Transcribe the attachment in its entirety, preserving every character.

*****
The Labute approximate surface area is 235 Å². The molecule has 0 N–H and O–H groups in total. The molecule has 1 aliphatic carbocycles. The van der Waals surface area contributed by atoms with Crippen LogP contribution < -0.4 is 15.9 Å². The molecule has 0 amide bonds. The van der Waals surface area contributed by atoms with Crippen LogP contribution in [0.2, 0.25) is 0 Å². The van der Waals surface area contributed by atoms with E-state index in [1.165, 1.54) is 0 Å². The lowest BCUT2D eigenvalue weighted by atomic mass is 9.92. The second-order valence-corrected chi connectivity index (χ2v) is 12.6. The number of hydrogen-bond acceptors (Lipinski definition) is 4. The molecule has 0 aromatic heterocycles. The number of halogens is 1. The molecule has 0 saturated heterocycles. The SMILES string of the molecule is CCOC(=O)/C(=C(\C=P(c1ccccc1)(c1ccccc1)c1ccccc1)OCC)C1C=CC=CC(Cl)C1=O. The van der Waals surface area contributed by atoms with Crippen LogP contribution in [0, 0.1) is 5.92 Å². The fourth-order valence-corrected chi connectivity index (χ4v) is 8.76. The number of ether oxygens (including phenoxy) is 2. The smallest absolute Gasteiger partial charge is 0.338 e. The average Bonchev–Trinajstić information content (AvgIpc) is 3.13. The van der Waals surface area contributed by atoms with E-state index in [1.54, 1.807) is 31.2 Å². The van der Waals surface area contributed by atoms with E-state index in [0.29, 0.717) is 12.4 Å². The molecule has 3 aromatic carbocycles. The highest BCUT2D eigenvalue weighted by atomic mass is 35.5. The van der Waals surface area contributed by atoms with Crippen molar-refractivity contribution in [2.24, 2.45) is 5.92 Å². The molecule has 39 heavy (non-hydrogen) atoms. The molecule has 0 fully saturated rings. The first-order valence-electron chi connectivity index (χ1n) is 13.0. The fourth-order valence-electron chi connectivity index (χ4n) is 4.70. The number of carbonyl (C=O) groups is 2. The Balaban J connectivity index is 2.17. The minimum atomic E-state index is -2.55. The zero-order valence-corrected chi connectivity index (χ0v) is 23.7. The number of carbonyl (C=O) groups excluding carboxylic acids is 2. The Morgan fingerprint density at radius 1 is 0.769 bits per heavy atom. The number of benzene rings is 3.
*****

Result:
The Labute approximate surface area is 235 Å². The molecule has 0 N–H and O–H groups in total. The molecule has 1 aliphatic carbocycles. The van der Waals surface area contributed by atoms with Crippen LogP contribution < -0.4 is 15.9 Å². The molecule has 0 amide bonds. The van der Waals surface area contributed by atoms with Crippen LogP contribution in [0.2, 0.25) is 0 Å². The van der Waals surface area contributed by atoms with E-state index in [1.165, 1.54) is 0 Å². The lowest BCUT2D eigenvalue weighted by atomic mass is 9.92. The second-order valence-corrected chi connectivity index (χ2v) is 12.6. The number of hydrogen-bond acceptors (Lipinski definition) is 4. The molecule has 0 aromatic heterocycles. The number of halogens is 1. The molecule has 0 saturated heterocycles. The SMILES string of the molecule is CCOC(=O)/C(=C(\C=P(c1ccccc1)(c1ccccc1)c1ccccc1)OCC)C1C=CC=CC(Cl)C1=O. The van der Waals surface area contributed by atoms with Crippen LogP contribution in [0, 0.1) is 5.92 Å². The fourth-order valence-corrected chi connectivity index (χ4v) is 8.76. The number of ether oxygens (including phenoxy) is 2. The smallest absolute Gasteiger partial charge is 0.338 e. The average Bonchev–Trinajstić information content (AvgIpc) is 3.13. The van der Waals surface area contributed by atoms with E-state index in [1.54, 1.807) is 31.2 Å². The van der Waals surface area contributed by atoms with E-state index in [0.29, 0.717) is 12.4 Å². The molecule has 3 aromatic carbocycles. The highest BCUT2D eigenvalue weighted by atomic mass is 35.5. The van der Waals surface area contributed by atoms with Crippen molar-refractivity contribution in [2.24, 2.45) is 5.92 Å². The molecule has 39 heavy (non-hydrogen) atoms. The molecule has 0 fully saturated rings. The first-order valence-electron chi connectivity index (χ1n) is 13.0. The fourth-order valence-electron chi connectivity index (χ4n) is 4.70. The number of carbonyl (C=O) groups is 2. The Balaban J connectivity index is 2.17. The minimum atomic E-state index is -2.55. The zero-order valence-corrected chi connectivity index (χ0v) is 23.7. The number of carbonyl (C=O) groups excluding carboxylic acids is 2. The Morgan fingerprint density at radius 1 is 0.769 bits per heavy atom. The number of benzene rings is 3.